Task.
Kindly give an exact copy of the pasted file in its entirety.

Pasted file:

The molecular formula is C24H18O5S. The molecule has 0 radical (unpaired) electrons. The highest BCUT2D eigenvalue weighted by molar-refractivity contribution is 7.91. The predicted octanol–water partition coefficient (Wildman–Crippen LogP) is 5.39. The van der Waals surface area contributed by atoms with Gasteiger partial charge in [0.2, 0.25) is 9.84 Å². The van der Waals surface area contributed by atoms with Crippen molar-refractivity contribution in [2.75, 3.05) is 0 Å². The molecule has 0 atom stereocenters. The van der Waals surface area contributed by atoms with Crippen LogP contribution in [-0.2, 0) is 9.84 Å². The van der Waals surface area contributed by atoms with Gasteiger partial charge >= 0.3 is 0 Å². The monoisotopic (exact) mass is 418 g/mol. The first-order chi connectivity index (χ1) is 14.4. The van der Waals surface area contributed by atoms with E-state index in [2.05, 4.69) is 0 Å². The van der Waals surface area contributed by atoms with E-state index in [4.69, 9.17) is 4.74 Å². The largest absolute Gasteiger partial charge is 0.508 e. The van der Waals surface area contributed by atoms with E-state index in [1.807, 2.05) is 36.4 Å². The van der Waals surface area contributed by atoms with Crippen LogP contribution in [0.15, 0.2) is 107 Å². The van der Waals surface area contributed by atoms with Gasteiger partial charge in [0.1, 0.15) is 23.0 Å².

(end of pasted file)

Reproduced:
The molecular formula is C24H18O5S. The molecule has 0 radical (unpaired) electrons. The highest BCUT2D eigenvalue weighted by molar-refractivity contribution is 7.91. The predicted octanol–water partition coefficient (Wildman–Crippen LogP) is 5.39. The van der Waals surface area contributed by atoms with Gasteiger partial charge in [0.2, 0.25) is 9.84 Å². The van der Waals surface area contributed by atoms with Crippen molar-refractivity contribution in [2.75, 3.05) is 0 Å². The molecule has 0 atom stereocenters. The van der Waals surface area contributed by atoms with Crippen LogP contribution in [-0.2, 0) is 9.84 Å². The van der Waals surface area contributed by atoms with Gasteiger partial charge >= 0.3 is 0 Å². The monoisotopic (exact) mass is 418 g/mol. The first-order chi connectivity index (χ1) is 14.4. The van der Waals surface area contributed by atoms with E-state index in [2.05, 4.69) is 0 Å². The van der Waals surface area contributed by atoms with E-state index in [4.69, 9.17) is 4.74 Å². The largest absolute Gasteiger partial charge is 0.508 e. The van der Waals surface area contributed by atoms with E-state index in [1.807, 2.05) is 36.4 Å². The van der Waals surface area contributed by atoms with Crippen LogP contribution in [0.15, 0.2) is 107 Å². The van der Waals surface area contributed by atoms with Gasteiger partial charge in [0.1, 0.15) is 23.0 Å².